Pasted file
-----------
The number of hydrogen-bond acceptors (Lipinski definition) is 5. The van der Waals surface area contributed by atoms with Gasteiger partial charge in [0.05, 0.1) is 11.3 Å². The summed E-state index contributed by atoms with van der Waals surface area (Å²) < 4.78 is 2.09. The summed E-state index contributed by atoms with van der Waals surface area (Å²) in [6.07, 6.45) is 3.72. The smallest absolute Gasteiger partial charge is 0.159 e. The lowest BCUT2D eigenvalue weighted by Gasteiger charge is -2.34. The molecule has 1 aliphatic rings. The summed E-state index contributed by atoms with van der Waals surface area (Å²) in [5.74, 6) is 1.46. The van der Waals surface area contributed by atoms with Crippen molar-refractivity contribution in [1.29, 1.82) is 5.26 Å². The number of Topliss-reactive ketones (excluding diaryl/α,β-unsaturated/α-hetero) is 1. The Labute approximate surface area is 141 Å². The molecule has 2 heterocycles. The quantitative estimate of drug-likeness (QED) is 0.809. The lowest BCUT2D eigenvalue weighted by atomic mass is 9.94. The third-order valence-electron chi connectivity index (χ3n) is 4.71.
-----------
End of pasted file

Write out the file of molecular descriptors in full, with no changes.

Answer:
The number of hydrogen-bond acceptors (Lipinski definition) is 5. The van der Waals surface area contributed by atoms with Gasteiger partial charge in [0.05, 0.1) is 11.3 Å². The summed E-state index contributed by atoms with van der Waals surface area (Å²) < 4.78 is 2.09. The summed E-state index contributed by atoms with van der Waals surface area (Å²) in [6.07, 6.45) is 3.72. The smallest absolute Gasteiger partial charge is 0.159 e. The lowest BCUT2D eigenvalue weighted by Gasteiger charge is -2.34. The molecule has 1 aliphatic rings. The summed E-state index contributed by atoms with van der Waals surface area (Å²) in [5.74, 6) is 1.46. The van der Waals surface area contributed by atoms with Crippen molar-refractivity contribution in [1.29, 1.82) is 5.26 Å². The number of Topliss-reactive ketones (excluding diaryl/α,β-unsaturated/α-hetero) is 1. The Labute approximate surface area is 141 Å². The molecule has 2 heterocycles. The quantitative estimate of drug-likeness (QED) is 0.809. The lowest BCUT2D eigenvalue weighted by atomic mass is 9.94. The third-order valence-electron chi connectivity index (χ3n) is 4.71.